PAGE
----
Many times, you want the animation to repeat a number of times. For this you can apply the repeatCount() modifier:
        .animation(
            Animation.easeInOut(duration: 2)
                .repeatCount(2, autoreverses: true)
        )
The easeInOut() is a type method of the Animation struct, and it returns an Animation struct. So, in this case, you call the repeatCount() modifier of the Animation struct to repeat the animation a number of times (twice, in this case). The autoreverses parameter allows you to reverse the animation, so for this particular case the size of the button changes from small to big, and then reverses and changes from big to small.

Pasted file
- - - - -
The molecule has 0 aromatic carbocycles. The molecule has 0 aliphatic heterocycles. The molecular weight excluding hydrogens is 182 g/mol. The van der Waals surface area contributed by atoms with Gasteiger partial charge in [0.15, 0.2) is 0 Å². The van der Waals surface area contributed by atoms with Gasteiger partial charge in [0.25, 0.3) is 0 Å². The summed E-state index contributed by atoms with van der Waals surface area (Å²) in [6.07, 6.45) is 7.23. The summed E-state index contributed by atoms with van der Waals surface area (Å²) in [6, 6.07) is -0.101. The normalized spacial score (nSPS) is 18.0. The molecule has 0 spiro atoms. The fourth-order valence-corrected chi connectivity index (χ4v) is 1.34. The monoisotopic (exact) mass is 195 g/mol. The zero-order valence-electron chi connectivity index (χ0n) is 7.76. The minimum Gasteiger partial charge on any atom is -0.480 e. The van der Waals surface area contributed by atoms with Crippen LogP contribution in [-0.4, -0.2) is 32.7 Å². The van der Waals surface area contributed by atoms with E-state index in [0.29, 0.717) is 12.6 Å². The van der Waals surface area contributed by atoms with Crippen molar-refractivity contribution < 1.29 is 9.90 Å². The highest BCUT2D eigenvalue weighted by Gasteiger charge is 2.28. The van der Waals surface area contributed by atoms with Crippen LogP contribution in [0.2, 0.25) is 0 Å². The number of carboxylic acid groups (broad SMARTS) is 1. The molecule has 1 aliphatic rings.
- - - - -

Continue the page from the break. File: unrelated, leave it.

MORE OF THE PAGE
The image below shows the animation that is repeated twice. Notice that at the end of the second animation, the button reverts back to the larger size as specified in the scaleFactor state variable:

.scaleEffect(scaleFactor) // changed to 2.5 in onAppear()
animate button SwiftUI Animating the changing of the scale of the button.

If you want the animation to repeat forever, use the repeatForever() modifier:

        .animation(
            Animation.easeInOut(duration: 2)
                .repeatForever(autoreverses: true)
        )

Stopping the animation in SwiftUI

Although you can animate nonstop in SwiftUI, there are times where you need to stop the animation. Here’s another example:
struct ContentView: View {
    @State private var opacity:Double = 1.0